Whether that can be repeated in 2016 is unclear; at the moment it appears doubtful. In the first three months of this year, Firefox's U.S. usage share was down 10.2% from 2015's annualized share. If that drop-off is maintained throughout 2016, and Firefox's lower share resulted in a corresponding decline in the revenue generated by Yahoo from the partnership, Yahoo would recognize $40 million less than last year, putting it in a $21 million hole on the deal.
As Arthur pointed out, also unknown is what may happen to the Yahoo-Mozilla contract if or when Yahoo unloads its core businesses, as it is currently exploring. Computerworld was unable to find any SEC filings by Yahoo that spelled out the contract with Mozilla to, for instance, determine whether it had a cancellation clause.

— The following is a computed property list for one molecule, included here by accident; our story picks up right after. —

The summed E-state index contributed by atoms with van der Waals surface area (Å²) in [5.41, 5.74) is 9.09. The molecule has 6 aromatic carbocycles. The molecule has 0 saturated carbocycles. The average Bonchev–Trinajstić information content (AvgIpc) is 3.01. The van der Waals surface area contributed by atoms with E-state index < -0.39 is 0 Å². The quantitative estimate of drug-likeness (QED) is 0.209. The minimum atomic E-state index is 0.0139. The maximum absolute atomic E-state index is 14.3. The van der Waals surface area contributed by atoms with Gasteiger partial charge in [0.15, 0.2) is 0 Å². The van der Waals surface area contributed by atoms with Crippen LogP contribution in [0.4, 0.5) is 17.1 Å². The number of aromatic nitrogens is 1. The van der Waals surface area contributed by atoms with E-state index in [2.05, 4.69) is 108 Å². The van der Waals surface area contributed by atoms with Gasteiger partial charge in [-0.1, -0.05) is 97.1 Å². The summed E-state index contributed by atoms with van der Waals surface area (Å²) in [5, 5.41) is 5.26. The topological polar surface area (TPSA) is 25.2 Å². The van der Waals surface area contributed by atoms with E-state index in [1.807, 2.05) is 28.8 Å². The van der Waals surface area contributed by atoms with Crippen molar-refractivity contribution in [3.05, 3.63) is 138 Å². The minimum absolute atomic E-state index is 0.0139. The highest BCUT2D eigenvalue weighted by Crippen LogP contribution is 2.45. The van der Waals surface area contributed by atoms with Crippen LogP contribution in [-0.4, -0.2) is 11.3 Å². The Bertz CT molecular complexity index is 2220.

If the deal did not provide for cancellation, Yahoo's new owner will owe Mozilla $1.5 billion over the next four years.
The fact that Yahoo said it "is obligated to make payments" through 2019 to Mozilla hinted that a buyer would be committed to maintaining the contract and the $375 million annual payments.
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